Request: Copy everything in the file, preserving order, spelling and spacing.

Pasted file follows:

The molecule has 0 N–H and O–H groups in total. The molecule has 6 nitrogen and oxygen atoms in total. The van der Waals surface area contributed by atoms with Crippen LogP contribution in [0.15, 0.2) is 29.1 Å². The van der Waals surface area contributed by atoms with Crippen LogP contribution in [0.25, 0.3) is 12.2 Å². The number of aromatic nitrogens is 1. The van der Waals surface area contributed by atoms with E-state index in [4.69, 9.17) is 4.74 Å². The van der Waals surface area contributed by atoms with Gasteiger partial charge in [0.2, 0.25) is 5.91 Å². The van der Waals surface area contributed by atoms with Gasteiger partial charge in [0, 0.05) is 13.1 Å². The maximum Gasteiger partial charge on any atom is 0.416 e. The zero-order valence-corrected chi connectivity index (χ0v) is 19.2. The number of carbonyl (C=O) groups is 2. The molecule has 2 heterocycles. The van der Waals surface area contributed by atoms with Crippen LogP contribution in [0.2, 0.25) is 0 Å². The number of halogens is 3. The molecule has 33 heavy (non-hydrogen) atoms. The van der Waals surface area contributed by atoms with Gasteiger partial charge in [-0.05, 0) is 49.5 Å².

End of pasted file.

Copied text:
The molecule has 0 N–H and O–H groups in total. The molecule has 6 nitrogen and oxygen atoms in total. The van der Waals surface area contributed by atoms with Crippen LogP contribution in [0.15, 0.2) is 29.1 Å². The van der Waals surface area contributed by atoms with Crippen LogP contribution in [0.25, 0.3) is 12.2 Å². The number of aromatic nitrogens is 1. The van der Waals surface area contributed by atoms with E-state index in [4.69, 9.17) is 4.74 Å². The van der Waals surface area contributed by atoms with Gasteiger partial charge in [0.2, 0.25) is 5.91 Å². The van der Waals surface area contributed by atoms with Gasteiger partial charge in [0, 0.05) is 13.1 Å². The maximum Gasteiger partial charge on any atom is 0.416 e. The zero-order valence-corrected chi connectivity index (χ0v) is 19.2. The number of carbonyl (C=O) groups is 2. The molecule has 2 heterocycles. The van der Waals surface area contributed by atoms with Crippen LogP contribution in [0.2, 0.25) is 0 Å². The number of halogens is 3. The molecule has 33 heavy (non-hydrogen) atoms. The van der Waals surface area contributed by atoms with Gasteiger partial charge in [-0.05, 0) is 49.5 Å².